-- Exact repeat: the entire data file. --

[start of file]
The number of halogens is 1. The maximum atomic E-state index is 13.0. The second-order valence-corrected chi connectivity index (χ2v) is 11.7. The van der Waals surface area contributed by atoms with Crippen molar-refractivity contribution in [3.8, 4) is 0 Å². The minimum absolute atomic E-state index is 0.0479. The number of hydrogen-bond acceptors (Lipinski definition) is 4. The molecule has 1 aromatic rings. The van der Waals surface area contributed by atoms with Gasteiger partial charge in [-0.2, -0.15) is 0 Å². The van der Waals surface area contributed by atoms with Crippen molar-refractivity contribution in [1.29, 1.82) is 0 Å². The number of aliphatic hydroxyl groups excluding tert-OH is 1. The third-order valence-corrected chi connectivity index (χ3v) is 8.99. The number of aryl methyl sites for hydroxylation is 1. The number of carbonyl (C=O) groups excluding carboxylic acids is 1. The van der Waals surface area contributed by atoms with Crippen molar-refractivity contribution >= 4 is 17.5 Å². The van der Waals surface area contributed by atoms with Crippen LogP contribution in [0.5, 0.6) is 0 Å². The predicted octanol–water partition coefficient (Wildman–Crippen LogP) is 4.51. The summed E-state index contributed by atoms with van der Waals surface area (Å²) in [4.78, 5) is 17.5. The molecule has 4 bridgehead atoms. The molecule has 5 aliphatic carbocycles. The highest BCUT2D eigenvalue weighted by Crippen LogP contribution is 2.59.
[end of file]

The number of halogens is 1. The maximum atomic E-state index is 13.0. The second-order valence-corrected chi connectivity index (χ2v) is 11.7. The van der Waals surface area contributed by atoms with Crippen molar-refractivity contribution in [3.8, 4) is 0 Å². The minimum absolute atomic E-state index is 0.0479. The number of hydrogen-bond acceptors (Lipinski definition) is 4. The molecule has 1 aromatic rings. The van der Waals surface area contributed by atoms with Gasteiger partial charge in [-0.2, -0.15) is 0 Å². The van der Waals surface area contributed by atoms with Crippen molar-refractivity contribution in [1.29, 1.82) is 0 Å². The number of aliphatic hydroxyl groups excluding tert-OH is 1. The third-order valence-corrected chi connectivity index (χ3v) is 8.99. The number of aryl methyl sites for hydroxylation is 1. The number of carbonyl (C=O) groups excluding carboxylic acids is 1. The van der Waals surface area contributed by atoms with Crippen molar-refractivity contribution >= 4 is 17.5 Å². The van der Waals surface area contributed by atoms with Crippen LogP contribution in [0.5, 0.6) is 0 Å². The predicted octanol–water partition coefficient (Wildman–Crippen LogP) is 4.51. The summed E-state index contributed by atoms with van der Waals surface area (Å²) in [4.78, 5) is 17.5. The molecule has 4 bridgehead atoms. The molecule has 5 aliphatic carbocycles. The highest BCUT2D eigenvalue weighted by Crippen LogP contribution is 2.59.